'American Ninja Warrior': 'USA vs. Japan': Matt Iseman calls Japanese 'heavy favorites'

American-Ninja-Warrior-USA-vs-Japan.JPGOn Monday, Jan. 13, NBC's obstacle-course competition series "American Ninja Warrior" presents a two-hour special, "USA vs. Japan," in which five top competitors from "Ninja" go up against five competitors from the Japanese show that inspired it, "Sasuke."

While Japanese competitors have finished the final course at the original Mt. Midoriyama, America's contenders have so far failed to take it all on the Las Vegas version of the giant course. Now, the Americans and the Japanese, rather than tackling the course on their own with only the clock ad direct competition, will now go head-to head.

Competing for America are Brian Arnold (who went out on stage three in Las Vegas), Paul Kasemir, James McGrath, Travis Rosen and Brent Steffenson. Up for Japan are Kazuma Asa, Hitoshi Kanno, Ryo Matachi, Shingo Yamamoto and two-time champion Yuji Urushihara.

Hosts are Matt Iseman, former NFL player Akbar Gbajai-Biamila and Jenn Brown.

Iseman took out a few minutes to offer his thoughts by email on what this competition means for the world of "American Ninja Warrior":

Zap2it: Do the U.S. competitors have a realistic chance against the Japanese, especially Yuji Urushihara?

Matt Iseman: They invented the sport and they have more than a decade of experience beyond ours, so they have to be the heavy favorites. But this show came about because the Japanese competitors were so impressed with the success the Americans have had in such a short time. Of course, no American has ever completed Mt. Midoriyama, and Yuji has done it twice, so Vegas has long odds against the USA.

How are fans dealing with the course ultimately beating the Americans each season?

I thought that was the biggest issue our show faced: We have never had a winner. But our fans caught on quickly and appreciate the struggle that these athletes go through just to get on the course. And we all want to know -- who will be the first American to do it? But with this international format, there will be a winner. And they will be the best team in the world.

Does this competition represent a chance for redemption for the Americans, especially Brent Steffensen?

Absolutely. Even the best stumble occasionally, and when they do, they just seem to get more hungry. This competition is a chance for them to get back on the course and prove that they are still among the best in the world at what they do. And you do that by beating the best, and that is the Japanese.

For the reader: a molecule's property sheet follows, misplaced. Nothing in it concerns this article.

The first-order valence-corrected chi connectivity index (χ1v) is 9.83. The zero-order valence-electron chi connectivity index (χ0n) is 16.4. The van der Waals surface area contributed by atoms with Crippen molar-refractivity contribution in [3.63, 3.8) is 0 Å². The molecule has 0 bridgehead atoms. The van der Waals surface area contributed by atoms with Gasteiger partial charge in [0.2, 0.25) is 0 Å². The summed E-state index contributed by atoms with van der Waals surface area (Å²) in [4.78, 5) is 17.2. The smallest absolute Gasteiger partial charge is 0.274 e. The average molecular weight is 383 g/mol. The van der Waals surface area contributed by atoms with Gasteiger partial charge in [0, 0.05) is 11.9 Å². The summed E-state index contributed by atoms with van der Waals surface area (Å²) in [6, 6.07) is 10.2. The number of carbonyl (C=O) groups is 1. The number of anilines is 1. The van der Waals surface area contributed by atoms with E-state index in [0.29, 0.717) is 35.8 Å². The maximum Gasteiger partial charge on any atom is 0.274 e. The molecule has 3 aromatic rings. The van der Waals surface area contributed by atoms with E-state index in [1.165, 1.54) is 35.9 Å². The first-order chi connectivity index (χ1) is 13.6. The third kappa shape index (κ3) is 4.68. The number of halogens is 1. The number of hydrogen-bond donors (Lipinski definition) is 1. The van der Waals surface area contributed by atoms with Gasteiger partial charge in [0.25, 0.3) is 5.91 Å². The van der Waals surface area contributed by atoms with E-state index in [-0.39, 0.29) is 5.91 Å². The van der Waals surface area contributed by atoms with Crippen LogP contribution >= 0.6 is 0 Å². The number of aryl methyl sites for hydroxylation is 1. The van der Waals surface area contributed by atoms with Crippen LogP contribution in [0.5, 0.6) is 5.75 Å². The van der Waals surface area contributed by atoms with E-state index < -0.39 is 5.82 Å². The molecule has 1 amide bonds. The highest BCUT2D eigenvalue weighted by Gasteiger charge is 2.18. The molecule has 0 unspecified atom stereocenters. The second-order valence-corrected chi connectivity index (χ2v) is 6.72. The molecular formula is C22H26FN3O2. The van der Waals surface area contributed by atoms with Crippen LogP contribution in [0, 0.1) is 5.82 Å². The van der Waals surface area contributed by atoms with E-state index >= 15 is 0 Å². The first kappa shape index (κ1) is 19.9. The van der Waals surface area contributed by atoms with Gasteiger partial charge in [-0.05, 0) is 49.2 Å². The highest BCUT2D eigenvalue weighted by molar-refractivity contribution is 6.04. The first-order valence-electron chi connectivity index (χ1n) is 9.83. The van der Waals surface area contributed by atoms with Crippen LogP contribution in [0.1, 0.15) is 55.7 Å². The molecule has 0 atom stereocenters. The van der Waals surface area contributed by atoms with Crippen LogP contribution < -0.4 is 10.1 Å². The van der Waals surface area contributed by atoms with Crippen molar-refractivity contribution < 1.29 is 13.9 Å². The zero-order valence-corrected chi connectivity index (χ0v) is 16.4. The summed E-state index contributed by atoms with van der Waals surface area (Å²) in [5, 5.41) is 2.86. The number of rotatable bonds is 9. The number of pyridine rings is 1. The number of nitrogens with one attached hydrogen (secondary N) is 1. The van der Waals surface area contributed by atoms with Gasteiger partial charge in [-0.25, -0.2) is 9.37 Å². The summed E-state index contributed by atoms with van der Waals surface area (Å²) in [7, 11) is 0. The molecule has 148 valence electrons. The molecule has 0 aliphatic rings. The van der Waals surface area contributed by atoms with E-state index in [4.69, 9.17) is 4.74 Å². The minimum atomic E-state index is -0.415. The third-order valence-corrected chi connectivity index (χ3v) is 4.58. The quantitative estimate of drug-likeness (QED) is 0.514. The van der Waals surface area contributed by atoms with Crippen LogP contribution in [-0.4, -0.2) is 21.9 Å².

How will the head-to-head aspect affect the competitors, who are used to beating the clock, not another racer?

I think it just adds to the pressure. The course is hard enough surviving without worrying about setting a pace your competitors can't match. And, not only are you tackling the world's most difficult obstacle course, you're now doing it while representing your country. The stakes have never been higher on "American Ninja Warrior."

What is the one thing the Americans should try to learn from the Japanese?

Well, one thing they can't learn is size. The smallest American competitor is still significantly larger than the biggest Japanese athlete. Their strength-to-weight ratio is phenomenal, and that's something that the USA guys can work towards: building strength while leaning out.

And, what should the Japanese watch for with the Americans?

The passion that these Americans bring to their training: branching out their athletic pursuits to make them better competitors, adding rock climbing to gymnastics and parkour while building simulated courses in their backyards.

What has meeting all these competitors taught you?

That I need to hit the gym more often. They are an amazing collection of athletes, literally from all across the country and all walks of life. The thing they share is their passion for "American Ninja Warrior" and an incredible determination to better themselves. That passion and determination is infectious and it's the best part of getting to know these guys (and girls).

Did you ever flub your co-host's name?

Once. But he's 6-foot-6 and 260 pounds, so I never made that mistake again.

Zap2it has your exlcusive first look at Brian Arnold's run from Monday's special:

Photo/Video credit: NBC